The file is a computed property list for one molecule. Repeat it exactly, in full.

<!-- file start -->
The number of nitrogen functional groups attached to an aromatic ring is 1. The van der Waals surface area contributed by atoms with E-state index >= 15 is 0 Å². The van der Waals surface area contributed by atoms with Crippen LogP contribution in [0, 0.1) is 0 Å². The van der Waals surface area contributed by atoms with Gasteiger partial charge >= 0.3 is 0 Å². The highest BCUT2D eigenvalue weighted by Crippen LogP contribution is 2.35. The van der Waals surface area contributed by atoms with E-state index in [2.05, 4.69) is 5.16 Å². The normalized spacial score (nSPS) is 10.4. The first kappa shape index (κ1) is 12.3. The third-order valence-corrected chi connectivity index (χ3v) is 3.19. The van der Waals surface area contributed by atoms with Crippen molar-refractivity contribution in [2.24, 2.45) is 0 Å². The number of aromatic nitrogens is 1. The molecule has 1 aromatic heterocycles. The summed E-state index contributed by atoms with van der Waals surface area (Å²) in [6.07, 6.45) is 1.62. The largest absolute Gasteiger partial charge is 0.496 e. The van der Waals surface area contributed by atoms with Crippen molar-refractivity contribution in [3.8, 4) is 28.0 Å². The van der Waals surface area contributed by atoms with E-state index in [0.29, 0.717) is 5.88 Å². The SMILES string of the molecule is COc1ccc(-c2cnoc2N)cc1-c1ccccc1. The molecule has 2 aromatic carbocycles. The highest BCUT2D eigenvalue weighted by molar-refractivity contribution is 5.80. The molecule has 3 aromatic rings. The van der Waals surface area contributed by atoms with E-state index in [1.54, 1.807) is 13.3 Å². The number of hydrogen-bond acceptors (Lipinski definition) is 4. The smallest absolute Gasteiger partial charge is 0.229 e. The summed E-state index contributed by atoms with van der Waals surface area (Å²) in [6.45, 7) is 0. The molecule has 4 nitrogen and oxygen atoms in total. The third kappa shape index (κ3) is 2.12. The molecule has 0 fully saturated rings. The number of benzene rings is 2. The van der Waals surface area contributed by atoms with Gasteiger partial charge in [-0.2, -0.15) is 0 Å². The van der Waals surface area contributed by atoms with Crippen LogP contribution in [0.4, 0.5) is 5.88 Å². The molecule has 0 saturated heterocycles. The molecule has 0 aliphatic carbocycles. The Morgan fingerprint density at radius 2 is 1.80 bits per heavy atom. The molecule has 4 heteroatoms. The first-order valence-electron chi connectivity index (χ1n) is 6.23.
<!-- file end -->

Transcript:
The number of nitrogen functional groups attached to an aromatic ring is 1. The van der Waals surface area contributed by atoms with E-state index >= 15 is 0 Å². The van der Waals surface area contributed by atoms with Crippen LogP contribution in [0, 0.1) is 0 Å². The van der Waals surface area contributed by atoms with Gasteiger partial charge >= 0.3 is 0 Å². The highest BCUT2D eigenvalue weighted by Crippen LogP contribution is 2.35. The van der Waals surface area contributed by atoms with E-state index in [2.05, 4.69) is 5.16 Å². The normalized spacial score (nSPS) is 10.4. The first kappa shape index (κ1) is 12.3. The third-order valence-corrected chi connectivity index (χ3v) is 3.19. The van der Waals surface area contributed by atoms with Crippen molar-refractivity contribution in [2.24, 2.45) is 0 Å². The number of aromatic nitrogens is 1. The molecule has 1 aromatic heterocycles. The summed E-state index contributed by atoms with van der Waals surface area (Å²) in [6.07, 6.45) is 1.62. The largest absolute Gasteiger partial charge is 0.496 e. The van der Waals surface area contributed by atoms with Crippen molar-refractivity contribution in [3.8, 4) is 28.0 Å². The van der Waals surface area contributed by atoms with E-state index in [0.29, 0.717) is 5.88 Å². The SMILES string of the molecule is COc1ccc(-c2cnoc2N)cc1-c1ccccc1. The molecule has 2 aromatic carbocycles. The highest BCUT2D eigenvalue weighted by molar-refractivity contribution is 5.80. The molecule has 3 aromatic rings. The van der Waals surface area contributed by atoms with E-state index in [1.54, 1.807) is 13.3 Å². The number of hydrogen-bond acceptors (Lipinski definition) is 4. The smallest absolute Gasteiger partial charge is 0.229 e. The summed E-state index contributed by atoms with van der Waals surface area (Å²) in [6.45, 7) is 0. The molecule has 4 nitrogen and oxygen atoms in total. The third kappa shape index (κ3) is 2.12. The molecule has 0 fully saturated rings. The number of benzene rings is 2. The van der Waals surface area contributed by atoms with Gasteiger partial charge in [-0.2, -0.15) is 0 Å². The van der Waals surface area contributed by atoms with Crippen LogP contribution in [0.4, 0.5) is 5.88 Å². The molecule has 0 saturated heterocycles. The molecule has 0 aliphatic carbocycles. The Morgan fingerprint density at radius 2 is 1.80 bits per heavy atom. The molecule has 4 heteroatoms. The first-order valence-electron chi connectivity index (χ1n) is 6.23.